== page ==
• Notable The governments matching contributions can only be made into a traditional TSP. You can have both a traditional and Roth TSP at the same time, and both contributions will be added together to determine the governments total match. Even if you only contribute to a Roth TSP, you will still have both types of accounts.

Remember, this isnt a one-way-or-the-other decision. You can contribute to both your Roth and traditional Thrift Savings Plan.

Leaving The Military: Cash Out Your Tsp Or Keep It

Plans for TSP after Retirement : ThriftSavingsPlan

You have been faithfully contributing to the Thrift Savings Plan since you joined the military. Now, you are counting the days until you get out and have a big chunk of money sitting in your TSP account. What should you do with it?

When you get out of the military and transition to civilian life, you will almost certainly be hit with a ton of unexpected expenses, ranging from the cost of new clothes to medical insurance. Itâs really tempting to cash out your TSP account to pay for them. But that is almost always the worst thing you can do.

Most experts agree that taking money out of your TSP retirement account before you turn 59½, the normal minimum distribution age, isnât smart.

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You Dont Have A Clear Strategy For Your Tsp

Often, when federal employees enroll in the TSP, its done without thinking about how the TSP will complement other retirement accounts and retirement income sources, such as Social Security benefits, pensions, IRAs, 401s, 403s, Deferred Comp, non-qualified accounts, bank accounts, etc.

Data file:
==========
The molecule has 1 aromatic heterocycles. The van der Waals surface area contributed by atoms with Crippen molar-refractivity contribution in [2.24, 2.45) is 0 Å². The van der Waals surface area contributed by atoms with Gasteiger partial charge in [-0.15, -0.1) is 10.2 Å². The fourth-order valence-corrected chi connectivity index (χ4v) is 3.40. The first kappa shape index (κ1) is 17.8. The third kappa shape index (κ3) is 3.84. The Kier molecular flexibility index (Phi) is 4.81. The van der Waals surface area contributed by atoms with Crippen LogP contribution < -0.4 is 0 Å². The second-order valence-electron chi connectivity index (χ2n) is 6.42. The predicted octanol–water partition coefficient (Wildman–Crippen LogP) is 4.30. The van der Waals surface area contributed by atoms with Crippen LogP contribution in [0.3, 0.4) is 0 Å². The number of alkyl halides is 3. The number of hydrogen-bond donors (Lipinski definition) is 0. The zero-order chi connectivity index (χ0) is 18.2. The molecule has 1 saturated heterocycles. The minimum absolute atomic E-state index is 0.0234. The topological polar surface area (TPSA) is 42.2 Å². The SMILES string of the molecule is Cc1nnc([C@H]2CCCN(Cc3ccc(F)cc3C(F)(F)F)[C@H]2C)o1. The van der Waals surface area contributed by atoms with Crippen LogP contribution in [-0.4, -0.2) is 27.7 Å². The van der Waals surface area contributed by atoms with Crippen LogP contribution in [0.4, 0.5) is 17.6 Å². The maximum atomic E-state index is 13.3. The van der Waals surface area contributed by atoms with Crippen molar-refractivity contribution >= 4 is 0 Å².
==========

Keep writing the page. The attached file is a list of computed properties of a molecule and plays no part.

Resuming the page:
Enrolling in the TSP is great, but dont just enroll in it and settle for the default settings. Meet with a retirement financial planner and qualified tax professional to see what forward-looking tax planning and advanced retirement income planning options might be in your best interests.

Rather than just enrolling in the TSP and turning off your brain, find qualified professionals even if it’s just for one meeting, because you dont know what you dont know.

They can help you evaluate your TSP choices within the context of a holistic, tailored retirement plan. How much will you need to have saved for a comfortable retirement? Will your TSP fund choices, and your contribution percentage, get you to that goal?